Stories: The Path of Destinies (2016) "Action-RPG set in a vibrant fantasyland"

As a temporary addition to the team, I was asked to write some articles about my fields of interests. Even though I’m nowhere near as knowledgeable about videogames, as Marko for example, I might still be able to bring a different perspective. This time I’ll be reviewing a game called Stories: The Path of Destinies. I’ll also be pointing out some of the oddities that make me tick when it comes to gaming, as that’s most definitely the part I suspect is not that common. SPOILER WARNING, some minor spoilers about the game, mainly about the mechanics of the story are unavoidable.



Stories: The Path of Destinies was released for Microsoft Windows and PlayStation 4 on April 12, 2016. It is an action-RPG set in a vibrant fantasyland full of floating islands, airships and magic. And villains, let’s not forget those, as your quest as the anthropomorphic fox Reynardo, an ex-pirate and unintentional hero, is to save the world from the mad tyrant emperor and his many minions. Here’s where the game’s storytelling twist kicks in as you’re given multiple choices throughout your quest. Will you set out to save an old friend from the claws of the empire or will you search ancient weapons to win the war? Each choice you make takes Reynardo into a unique narrative in an everbranching world of possibilities. If Reynardo’s plan explodes in his face, he will be transported back in time to the point of his first choice. What choices will he make this time?


It becomes clear that the player is expected to play through multiple storylines in order to learn all they need to guide Reynardo to the best possible ending. Each story takes somewhere around 30 to 60 minutes to complete, so the game stays very friendly to people wanting shorter sessions between plays. The game autosaves much more frequently than the mentioned 30-60 minutes, but I personally encountered some errors when autosaving mid-story, quitting and later reloading, hoping to continue where I left off, only to find myself in a completely different storyline. I even managed to skip an entire chapter and jump to a scenario I hadn’t chosen by quitting in the middle of the story. Luckily those errors aren’t too serious, as the storyline is often quite short.



Actionwise the gameplay is quite fun, flashy dashing around the battlefield, slashing, grabbing, kicking, throwing or murdering ravens with magical sword attacks gives a decent amount of variety in combat. Grapple hooking a pesky raven from afar and subsequently grabbing and throwing said raven off the cliff is satisfying enough to keep you interested in creating longer hit combos. Why do I mention hit combos you might ask? Different actions in battle award experience, long combos are not a necessity but they help when trying to level up. Battles don’t really need stronger abilities as most players should find a style of fighting enemies suiting them quite fast. There also aren’t that many enemy types to worry about. Personally I found that battles were on the easy-side, as some magic-sword powers or abilities are really powerful. For example, the ability allowing you to instantly kill everything with one hit after 20 hit combo comes to mind.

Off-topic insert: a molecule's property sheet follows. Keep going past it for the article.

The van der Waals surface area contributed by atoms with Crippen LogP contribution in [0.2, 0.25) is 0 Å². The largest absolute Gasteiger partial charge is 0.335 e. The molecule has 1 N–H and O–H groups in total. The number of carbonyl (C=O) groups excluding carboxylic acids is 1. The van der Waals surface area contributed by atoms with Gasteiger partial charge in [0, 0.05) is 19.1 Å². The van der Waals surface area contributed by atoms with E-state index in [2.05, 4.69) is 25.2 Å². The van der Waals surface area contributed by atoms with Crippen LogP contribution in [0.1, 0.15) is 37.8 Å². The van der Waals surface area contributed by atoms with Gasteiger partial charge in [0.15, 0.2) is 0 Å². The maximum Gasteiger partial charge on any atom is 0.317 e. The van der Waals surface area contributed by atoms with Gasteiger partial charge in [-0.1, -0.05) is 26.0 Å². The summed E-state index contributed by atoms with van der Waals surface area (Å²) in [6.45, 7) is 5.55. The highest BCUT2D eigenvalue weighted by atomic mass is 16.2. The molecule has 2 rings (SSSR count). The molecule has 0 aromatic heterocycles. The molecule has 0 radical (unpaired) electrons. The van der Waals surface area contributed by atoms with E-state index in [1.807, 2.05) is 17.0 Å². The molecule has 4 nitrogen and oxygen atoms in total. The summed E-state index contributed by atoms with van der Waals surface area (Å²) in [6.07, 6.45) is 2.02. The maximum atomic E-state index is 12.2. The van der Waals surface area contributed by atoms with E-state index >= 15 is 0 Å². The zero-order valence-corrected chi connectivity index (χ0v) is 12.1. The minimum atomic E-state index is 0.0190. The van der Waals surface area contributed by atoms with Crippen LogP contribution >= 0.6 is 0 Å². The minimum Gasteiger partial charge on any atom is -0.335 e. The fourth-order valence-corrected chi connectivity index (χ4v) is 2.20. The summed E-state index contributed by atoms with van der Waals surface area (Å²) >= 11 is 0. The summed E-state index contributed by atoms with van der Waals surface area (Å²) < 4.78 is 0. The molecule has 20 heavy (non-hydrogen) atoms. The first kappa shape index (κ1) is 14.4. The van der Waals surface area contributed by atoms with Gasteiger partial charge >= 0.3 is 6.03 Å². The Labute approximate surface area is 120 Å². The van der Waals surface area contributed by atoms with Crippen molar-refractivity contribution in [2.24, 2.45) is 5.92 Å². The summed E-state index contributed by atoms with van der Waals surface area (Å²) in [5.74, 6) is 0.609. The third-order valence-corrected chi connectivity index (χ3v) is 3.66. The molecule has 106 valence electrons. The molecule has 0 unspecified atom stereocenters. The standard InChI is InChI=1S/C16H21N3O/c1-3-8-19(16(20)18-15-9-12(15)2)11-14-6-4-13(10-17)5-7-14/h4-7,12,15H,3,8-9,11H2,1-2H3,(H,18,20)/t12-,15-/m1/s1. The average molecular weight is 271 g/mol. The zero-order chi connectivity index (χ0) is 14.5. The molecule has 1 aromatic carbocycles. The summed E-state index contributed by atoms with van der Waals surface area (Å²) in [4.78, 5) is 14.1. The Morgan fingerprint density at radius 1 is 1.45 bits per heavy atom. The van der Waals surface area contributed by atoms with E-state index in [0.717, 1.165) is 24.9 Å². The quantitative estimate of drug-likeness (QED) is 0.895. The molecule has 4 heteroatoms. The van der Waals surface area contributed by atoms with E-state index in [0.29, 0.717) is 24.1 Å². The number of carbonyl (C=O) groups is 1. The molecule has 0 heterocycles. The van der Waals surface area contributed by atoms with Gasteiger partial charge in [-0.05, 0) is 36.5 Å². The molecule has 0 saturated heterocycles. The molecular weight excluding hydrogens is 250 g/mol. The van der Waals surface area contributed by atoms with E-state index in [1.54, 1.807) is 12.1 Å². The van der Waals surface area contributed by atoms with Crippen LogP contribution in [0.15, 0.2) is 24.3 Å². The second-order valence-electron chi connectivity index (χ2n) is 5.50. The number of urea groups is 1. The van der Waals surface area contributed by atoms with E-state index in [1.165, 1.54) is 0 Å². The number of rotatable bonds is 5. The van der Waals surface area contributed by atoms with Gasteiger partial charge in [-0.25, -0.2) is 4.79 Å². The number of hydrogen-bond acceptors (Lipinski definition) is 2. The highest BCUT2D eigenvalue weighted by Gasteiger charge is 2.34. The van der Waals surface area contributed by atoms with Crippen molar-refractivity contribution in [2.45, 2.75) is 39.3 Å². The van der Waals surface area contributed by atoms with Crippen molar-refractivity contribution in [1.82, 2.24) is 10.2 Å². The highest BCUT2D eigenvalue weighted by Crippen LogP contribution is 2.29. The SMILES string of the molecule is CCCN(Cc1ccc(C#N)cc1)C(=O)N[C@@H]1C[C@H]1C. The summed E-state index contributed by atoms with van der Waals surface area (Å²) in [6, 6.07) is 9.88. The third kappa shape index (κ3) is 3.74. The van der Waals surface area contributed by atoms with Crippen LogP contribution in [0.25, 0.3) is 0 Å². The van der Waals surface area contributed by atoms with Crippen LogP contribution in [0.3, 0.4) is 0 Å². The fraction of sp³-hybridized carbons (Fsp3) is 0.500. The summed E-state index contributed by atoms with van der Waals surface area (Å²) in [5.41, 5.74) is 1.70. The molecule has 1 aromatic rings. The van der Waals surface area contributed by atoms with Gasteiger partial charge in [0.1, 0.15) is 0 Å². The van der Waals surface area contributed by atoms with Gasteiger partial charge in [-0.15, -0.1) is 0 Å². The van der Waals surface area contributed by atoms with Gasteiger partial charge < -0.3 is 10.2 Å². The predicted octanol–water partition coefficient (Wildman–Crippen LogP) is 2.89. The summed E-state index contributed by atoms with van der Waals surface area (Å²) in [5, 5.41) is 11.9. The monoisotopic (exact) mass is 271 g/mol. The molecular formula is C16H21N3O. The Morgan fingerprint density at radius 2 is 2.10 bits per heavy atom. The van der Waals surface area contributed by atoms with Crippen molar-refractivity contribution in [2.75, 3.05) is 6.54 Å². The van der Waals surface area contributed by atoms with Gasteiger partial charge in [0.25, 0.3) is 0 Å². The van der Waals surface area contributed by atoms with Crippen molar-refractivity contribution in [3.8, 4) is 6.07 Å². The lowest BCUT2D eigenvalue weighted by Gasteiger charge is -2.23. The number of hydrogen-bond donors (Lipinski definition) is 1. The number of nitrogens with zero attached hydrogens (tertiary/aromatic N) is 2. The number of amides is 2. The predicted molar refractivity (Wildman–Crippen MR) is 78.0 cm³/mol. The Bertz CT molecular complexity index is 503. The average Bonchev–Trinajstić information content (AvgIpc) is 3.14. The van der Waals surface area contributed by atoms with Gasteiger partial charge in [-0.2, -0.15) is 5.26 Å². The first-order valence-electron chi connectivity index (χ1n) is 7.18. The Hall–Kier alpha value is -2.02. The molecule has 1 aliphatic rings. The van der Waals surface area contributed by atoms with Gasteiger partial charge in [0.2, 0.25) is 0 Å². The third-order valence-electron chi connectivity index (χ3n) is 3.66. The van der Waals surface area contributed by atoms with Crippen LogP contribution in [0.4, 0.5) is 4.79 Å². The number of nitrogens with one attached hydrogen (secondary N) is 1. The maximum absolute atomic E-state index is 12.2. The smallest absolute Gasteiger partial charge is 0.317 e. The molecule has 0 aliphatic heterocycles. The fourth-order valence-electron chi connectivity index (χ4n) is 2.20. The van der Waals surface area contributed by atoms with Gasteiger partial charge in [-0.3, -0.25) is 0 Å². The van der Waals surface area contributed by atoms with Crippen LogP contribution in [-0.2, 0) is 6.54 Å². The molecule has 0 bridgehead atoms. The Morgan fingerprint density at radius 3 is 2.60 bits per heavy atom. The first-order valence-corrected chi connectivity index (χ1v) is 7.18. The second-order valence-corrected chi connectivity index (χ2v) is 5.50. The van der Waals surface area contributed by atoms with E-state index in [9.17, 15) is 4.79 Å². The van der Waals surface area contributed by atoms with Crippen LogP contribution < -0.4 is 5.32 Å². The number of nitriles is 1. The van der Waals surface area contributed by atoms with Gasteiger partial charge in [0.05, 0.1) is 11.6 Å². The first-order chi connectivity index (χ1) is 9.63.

Gaining the majority of the experience became a problem I started to face when I was close to the end of the game. I was invested enough into the game that I wanted to 100% it, or get a Platinum trophy as I was playing this on my PS4. Most people don’t really see any point in doing absolutely everything the game offers, as achievements in some games often require insane tricks, luck and/or time to complete. I usually think of achievement hunting as a way to honour the game for being good. The last hurdle for me was getting all skill upgrades, in other words grinding experience. There really aren’t that many good methods for grinding experience in this game for ability-upgrade-points, apart from doing one chapter, choosing an instant game over-choice afterwards and redoing the entire chapter again. Getting good combos in battle gives the easiest boost of exp, but getting a 60-hit combo with “you kill everything after 20 hits”-ability purchased is difficult. I would recommend that for people aiming to get all abilities as fast as possible it’d be best to save a couple of skill purchases, mainly those increasing damage, until the very end.



I found most of the glitches during my hours of grinding: Grapple hooking into a moving platform but not quite reaching it, instead stopping mid flight, staying forever in a limbo of partially unloaded environment. Having an elevator platform just not being there after a cutscene, making me unable to go forward. Quitting mid-story only to find myself in a different path. And a couple of cases of clipping inside walls when dashing in the middle of battle. I personally enjoy finding glitches in games, specifically when they’re not save file corrupting glitches; Looking at you, Pokémon Gold. But that might be a story for another time. In a humour-based game such as Stories featuring a fox shouting witty one liners as the main character, it wouldn’t have surprised me to hear a one liner when one of these glitches occured. Sadly it was not to be.




Published by Pekka on Ilkka's permission.

Pekka's picture

Music the great communicator, use two sticks to make it in the nature!